The sleepless nights, the hormone fluctuations, the stress... I am talking about the first few months with a new baby. It's not easy. For some women, it's too much to take. Some women may have bigger hormone shifts and their babies may be up more, cry more, etc. There's no shame for new moms who need extra help from a qualified professional. I am sure I could have used it with my first baby. I don't think I had clinical depression, but I do think I was borderline.
FROM NBC: Post-partum depression is one of the most common complications of childbirth, though very few women talk about it. In fact, there's only one in-patient facility in the country that caters specifically to the needs of moms suffering the most severe forms of the condition. But the program is gaining attention from mothers across the nation.
Amy Martin is the proud mother of three children: her youngest, Avery, is two. She had the baby blues with her first two kids-anxiety and sadness typically explained by exhaustion and hormonal changes-and common in new mothers. But the day she brought little Avery home from the hospital, "I felt like the world was coming to an end."
Amy was suffering from severe post-partum depression. She was admitted to a pilot in-patient program at the University of North Carolina -- that caters to moms like Martin. Dr. Samantha Meltzer-Brody - University of North Carolina/Chapel Hill: "They're not able to get through their activities of daily living. they are often having thoughts of wanting to die or having active thoughts of hurting themselves or thoughts of hurting the baby."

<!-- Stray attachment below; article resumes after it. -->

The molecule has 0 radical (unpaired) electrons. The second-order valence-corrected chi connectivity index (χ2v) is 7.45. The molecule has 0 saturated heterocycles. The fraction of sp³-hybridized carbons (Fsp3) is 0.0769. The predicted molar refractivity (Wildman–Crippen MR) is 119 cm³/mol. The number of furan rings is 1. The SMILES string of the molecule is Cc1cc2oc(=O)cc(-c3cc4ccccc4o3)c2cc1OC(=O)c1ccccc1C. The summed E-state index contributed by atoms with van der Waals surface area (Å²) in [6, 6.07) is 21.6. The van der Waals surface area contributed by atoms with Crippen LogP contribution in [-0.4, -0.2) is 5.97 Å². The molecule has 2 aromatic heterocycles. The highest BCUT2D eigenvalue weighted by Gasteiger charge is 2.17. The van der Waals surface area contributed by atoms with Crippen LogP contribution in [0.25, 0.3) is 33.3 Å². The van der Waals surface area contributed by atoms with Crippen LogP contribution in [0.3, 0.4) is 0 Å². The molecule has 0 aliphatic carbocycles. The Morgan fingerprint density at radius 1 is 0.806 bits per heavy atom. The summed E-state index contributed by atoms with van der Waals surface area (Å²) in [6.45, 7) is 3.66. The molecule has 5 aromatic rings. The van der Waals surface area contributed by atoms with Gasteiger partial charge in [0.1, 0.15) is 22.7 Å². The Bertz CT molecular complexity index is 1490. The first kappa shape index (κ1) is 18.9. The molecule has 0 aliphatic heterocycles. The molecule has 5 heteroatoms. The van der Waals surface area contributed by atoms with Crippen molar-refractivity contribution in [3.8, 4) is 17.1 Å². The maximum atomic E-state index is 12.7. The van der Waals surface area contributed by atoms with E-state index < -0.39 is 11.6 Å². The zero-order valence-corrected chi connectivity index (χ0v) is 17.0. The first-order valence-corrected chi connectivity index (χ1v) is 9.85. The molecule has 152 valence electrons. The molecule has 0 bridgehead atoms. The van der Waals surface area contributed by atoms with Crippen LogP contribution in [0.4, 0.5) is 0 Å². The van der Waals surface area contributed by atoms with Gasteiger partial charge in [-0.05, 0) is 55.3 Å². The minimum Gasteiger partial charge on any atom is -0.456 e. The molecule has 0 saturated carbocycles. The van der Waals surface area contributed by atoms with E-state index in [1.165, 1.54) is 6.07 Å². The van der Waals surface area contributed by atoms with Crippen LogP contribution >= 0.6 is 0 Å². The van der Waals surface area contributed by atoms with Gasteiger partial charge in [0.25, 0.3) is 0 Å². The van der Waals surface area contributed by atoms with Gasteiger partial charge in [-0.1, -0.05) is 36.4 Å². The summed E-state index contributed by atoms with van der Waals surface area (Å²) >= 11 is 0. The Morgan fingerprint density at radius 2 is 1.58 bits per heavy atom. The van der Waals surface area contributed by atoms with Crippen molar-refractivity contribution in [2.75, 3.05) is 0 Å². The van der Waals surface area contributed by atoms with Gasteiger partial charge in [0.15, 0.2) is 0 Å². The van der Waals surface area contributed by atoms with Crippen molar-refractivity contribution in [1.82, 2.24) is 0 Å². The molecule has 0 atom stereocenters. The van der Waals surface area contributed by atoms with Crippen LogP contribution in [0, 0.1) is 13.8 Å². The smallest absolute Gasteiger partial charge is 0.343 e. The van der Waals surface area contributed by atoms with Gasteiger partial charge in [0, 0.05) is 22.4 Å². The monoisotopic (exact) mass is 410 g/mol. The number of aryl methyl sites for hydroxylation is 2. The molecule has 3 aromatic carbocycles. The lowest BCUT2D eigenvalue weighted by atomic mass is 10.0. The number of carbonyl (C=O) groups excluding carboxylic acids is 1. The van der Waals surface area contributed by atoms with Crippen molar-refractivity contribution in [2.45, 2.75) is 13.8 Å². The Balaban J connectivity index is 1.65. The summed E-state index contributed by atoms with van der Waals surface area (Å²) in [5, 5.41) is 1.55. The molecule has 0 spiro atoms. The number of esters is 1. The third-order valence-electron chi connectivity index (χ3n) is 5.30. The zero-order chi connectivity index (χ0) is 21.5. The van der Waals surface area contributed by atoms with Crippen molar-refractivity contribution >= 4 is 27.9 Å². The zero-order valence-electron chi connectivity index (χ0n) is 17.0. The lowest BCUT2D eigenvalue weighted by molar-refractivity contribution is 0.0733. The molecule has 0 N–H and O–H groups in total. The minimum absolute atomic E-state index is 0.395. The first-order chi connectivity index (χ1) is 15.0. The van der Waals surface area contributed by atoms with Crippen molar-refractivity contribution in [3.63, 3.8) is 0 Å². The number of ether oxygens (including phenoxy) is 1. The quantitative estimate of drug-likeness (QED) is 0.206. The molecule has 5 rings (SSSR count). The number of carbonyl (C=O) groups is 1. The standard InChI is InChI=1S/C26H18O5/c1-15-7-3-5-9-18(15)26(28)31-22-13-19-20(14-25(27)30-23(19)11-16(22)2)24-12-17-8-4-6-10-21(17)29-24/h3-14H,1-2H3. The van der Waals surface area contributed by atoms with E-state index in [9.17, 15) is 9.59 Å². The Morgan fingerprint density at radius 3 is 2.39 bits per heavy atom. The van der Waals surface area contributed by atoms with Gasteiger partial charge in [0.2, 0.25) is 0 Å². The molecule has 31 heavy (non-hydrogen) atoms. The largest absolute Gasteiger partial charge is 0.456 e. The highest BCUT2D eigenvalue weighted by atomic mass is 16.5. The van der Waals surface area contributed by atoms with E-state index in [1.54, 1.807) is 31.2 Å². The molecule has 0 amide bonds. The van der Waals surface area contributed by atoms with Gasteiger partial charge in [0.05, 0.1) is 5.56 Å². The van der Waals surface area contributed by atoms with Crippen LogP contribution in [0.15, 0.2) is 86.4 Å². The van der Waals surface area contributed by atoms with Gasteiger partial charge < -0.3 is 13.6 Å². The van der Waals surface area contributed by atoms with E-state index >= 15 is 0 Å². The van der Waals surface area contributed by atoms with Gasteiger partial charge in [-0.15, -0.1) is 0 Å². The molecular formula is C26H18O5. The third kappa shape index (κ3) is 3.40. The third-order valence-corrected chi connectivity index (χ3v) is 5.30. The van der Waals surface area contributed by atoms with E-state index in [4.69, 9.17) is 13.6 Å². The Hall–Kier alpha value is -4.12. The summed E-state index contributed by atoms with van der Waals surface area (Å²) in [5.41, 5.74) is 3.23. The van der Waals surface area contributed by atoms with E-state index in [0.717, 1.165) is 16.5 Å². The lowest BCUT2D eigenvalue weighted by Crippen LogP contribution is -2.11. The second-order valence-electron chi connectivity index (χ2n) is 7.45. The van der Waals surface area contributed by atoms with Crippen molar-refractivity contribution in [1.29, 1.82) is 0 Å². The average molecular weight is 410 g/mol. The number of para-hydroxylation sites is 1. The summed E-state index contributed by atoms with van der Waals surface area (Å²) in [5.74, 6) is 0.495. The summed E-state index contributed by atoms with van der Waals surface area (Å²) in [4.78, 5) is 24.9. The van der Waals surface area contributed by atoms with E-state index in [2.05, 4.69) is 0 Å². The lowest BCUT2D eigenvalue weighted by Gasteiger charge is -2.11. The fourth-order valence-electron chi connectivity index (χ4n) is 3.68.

The UNC program is one of a kind in this country -- but was based on models used in Europe and Australia for decades. Dr. Samantha Meltzer-Brody - University of North Carolina, Chapel Hill: "Our goal was to create a mother-baby unit that would provide state of the art most holistic care to moms during this vulnerable time." Treatments can include medication, behavioral therapy, art, yoga -- anything that can encourage mothers to bond with their babies and cope after they get home.
The program has grown since opening in 2008 -- and is now inundated with calls... some from across the country.. as more and more struggling mothers speak up. Dr. Samantha Meltzer-Brody - University of North Carolina, Chapel Hill: "There is no stigma or embarrassment in getting something that happens to many, many women." "You can't build a good house without good construction workers. "
Martin says the program gave her the building blocks to get back on her feet as a mom. "I figured, you know, I can give up 2 weeks with them to get better to spend my life taking care of them." The doctors at UNC and many like them nationwide use the "Edinburgh postnatal depression scale" to help determine the severity of post-partum depression. It's a quiz women can take and score in the privacy of their home. you can find more information online.
Credible website where women can find the Edinburgh post natal depression scale:
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